Feedback Loop

Several community advisory boards guide a growing Pennsylvania community bank

By Judith Sears

Community banks, as a whole, are really close to and knowledgeable about the communities they serve. But Ted Peters, chairman and CEO of Bryn Mawr Trust Co. in Bryn Mawr, Pa., believes that purposeful and efficient use of community advisory boards is a good way to make doubly sure that’s true for his community bank. That’s why the bank formally operates four separate community advisory boards.

Many community banks use advisory boards to obtain early, invaluable feedback on their community initiatives and bank operations, including their product and service lines. Peters, who has worked with community advisory boards for more than 25 years at three different banks, sees two useful purposes to use advisory boards for the $2 billion-asset, geographically expanding Bryn Mawr Trust: 1) community feedback and 2) new business development.

“The feedback we get on what’s happening in the community is invaluable, and we’ve broadened our client base and gained business,” Peters says.

Bryn Mawr Trust ($2 billion in corporate assets, $7 billion assets under management), currently operates four community advisory boards. Two of the boards—one serving the Bryn Mawr, Pa., marketplace and one serving a nearby Delaware County—focus exclusively on wealth management products and services. The other two advisory boards guide Bryn Mawr Trust’s business activities generally and were created along geographic boundaries of specific markets, one in Chester County, Pa., and one in Delaware County, Pa.

Maintaining multiple advisory boards is indispensable, according to Peters, in helping Bryn Mawr Trust respond effectively to specific product demands and concerns and to various (and sometimes competing) local interests. “Counties and towns can be parochial,” he says, adding that one advisory board covering Bryn Mawr Trust’s large marketplace would be too homogenous and remote to provide the detailed, local perspective that the community bank seeks.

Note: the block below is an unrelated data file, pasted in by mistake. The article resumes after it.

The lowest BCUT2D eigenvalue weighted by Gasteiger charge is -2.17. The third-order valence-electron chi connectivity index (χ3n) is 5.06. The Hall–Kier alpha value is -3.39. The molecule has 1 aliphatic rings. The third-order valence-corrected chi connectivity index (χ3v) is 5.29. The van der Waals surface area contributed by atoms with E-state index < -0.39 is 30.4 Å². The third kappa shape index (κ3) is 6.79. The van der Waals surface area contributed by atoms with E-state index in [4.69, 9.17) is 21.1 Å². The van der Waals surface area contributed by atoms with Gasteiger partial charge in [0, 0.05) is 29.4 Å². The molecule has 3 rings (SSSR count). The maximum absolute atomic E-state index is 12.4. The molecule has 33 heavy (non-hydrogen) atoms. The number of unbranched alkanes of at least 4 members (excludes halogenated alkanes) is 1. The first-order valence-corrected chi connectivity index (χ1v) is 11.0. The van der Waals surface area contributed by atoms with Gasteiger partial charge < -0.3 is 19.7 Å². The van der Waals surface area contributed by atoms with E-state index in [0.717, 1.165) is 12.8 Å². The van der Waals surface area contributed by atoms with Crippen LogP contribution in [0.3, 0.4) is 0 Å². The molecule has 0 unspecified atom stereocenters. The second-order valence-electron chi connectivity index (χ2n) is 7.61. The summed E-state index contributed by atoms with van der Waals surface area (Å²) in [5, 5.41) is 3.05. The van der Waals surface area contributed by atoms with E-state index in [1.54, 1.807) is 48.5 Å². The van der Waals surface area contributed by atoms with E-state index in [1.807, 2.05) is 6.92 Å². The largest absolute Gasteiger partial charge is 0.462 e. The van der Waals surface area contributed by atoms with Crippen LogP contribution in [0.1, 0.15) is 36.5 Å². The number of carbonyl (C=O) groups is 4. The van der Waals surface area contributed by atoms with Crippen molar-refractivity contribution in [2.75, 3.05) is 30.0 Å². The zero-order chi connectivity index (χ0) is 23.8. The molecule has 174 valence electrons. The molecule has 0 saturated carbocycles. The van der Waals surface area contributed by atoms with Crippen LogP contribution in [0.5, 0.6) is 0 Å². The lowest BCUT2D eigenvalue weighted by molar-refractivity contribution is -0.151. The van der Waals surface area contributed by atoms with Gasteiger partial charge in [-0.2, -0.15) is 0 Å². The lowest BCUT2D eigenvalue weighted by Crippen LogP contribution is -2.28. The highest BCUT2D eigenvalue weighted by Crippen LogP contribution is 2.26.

Critical response

Peters has no doubt that Bryn Mawr Trust has gained significant business advantages from its four advisory boards composed of various local business and community leaders. For example, as a result of the bank’s advisory board input, Bryn Mawr Trust recently has focused more on marketing its ability to hold endowments in a special entity, which its Delaware subsidiary can manage and take custody of. “The advisory board also identified some unique features of [Bryn Mawr Trust] that could be highlighted to make us more competitive,” says Frank Leto, who leads Bryn Mawr Trust’s wealth management boards as the bank’s executive vice president and general counsel.

Another “win” was the advisory board’s suggestion to reorganize Bryn Mawr Trust’s private banking function. These functions had been spread out among lending, deposits and wealth. The bank put them under one umbrella, formally called the Private Banking Group, and made it part of its wealth management services. This move, Peters reports, provided better coordination of services to a select group of clients and, additionally, brought in a significant chunk of important, profitable new business.